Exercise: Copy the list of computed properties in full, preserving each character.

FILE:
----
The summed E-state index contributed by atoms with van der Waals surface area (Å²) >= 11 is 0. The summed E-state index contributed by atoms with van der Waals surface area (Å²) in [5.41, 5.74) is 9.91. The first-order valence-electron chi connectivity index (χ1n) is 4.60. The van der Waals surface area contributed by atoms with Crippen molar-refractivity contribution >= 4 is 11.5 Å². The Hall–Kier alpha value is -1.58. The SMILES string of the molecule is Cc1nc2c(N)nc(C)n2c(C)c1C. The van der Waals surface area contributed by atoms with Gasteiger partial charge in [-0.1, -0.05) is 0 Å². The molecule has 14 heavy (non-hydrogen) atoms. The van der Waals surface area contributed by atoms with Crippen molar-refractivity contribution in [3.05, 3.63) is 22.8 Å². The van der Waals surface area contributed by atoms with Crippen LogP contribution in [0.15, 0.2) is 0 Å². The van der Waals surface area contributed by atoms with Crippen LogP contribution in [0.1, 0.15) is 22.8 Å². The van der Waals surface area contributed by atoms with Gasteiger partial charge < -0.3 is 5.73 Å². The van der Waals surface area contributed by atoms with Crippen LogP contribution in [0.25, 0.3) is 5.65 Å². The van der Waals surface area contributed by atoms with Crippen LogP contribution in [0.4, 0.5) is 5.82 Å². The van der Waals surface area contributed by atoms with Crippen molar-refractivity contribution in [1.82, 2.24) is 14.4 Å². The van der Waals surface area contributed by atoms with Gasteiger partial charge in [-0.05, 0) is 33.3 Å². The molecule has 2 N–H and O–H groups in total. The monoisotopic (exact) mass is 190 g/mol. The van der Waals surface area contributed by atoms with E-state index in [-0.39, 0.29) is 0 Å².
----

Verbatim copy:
The summed E-state index contributed by atoms with van der Waals surface area (Å²) >= 11 is 0. The summed E-state index contributed by atoms with van der Waals surface area (Å²) in [5.41, 5.74) is 9.91. The first-order valence-electron chi connectivity index (χ1n) is 4.60. The van der Waals surface area contributed by atoms with Crippen molar-refractivity contribution >= 4 is 11.5 Å². The Hall–Kier alpha value is -1.58. The SMILES string of the molecule is Cc1nc2c(N)nc(C)n2c(C)c1C. The van der Waals surface area contributed by atoms with Gasteiger partial charge in [-0.1, -0.05) is 0 Å². The molecule has 14 heavy (non-hydrogen) atoms. The van der Waals surface area contributed by atoms with Crippen molar-refractivity contribution in [3.05, 3.63) is 22.8 Å². The van der Waals surface area contributed by atoms with Crippen LogP contribution in [0.15, 0.2) is 0 Å². The van der Waals surface area contributed by atoms with Crippen LogP contribution in [0.1, 0.15) is 22.8 Å². The van der Waals surface area contributed by atoms with Gasteiger partial charge < -0.3 is 5.73 Å². The van der Waals surface area contributed by atoms with Crippen LogP contribution in [0.25, 0.3) is 5.65 Å². The van der Waals surface area contributed by atoms with Crippen LogP contribution in [0.4, 0.5) is 5.82 Å². The van der Waals surface area contributed by atoms with Crippen molar-refractivity contribution in [1.82, 2.24) is 14.4 Å². The van der Waals surface area contributed by atoms with Gasteiger partial charge in [-0.05, 0) is 33.3 Å². The molecule has 2 N–H and O–H groups in total. The monoisotopic (exact) mass is 190 g/mol. The van der Waals surface area contributed by atoms with E-state index in [-0.39, 0.29) is 0 Å².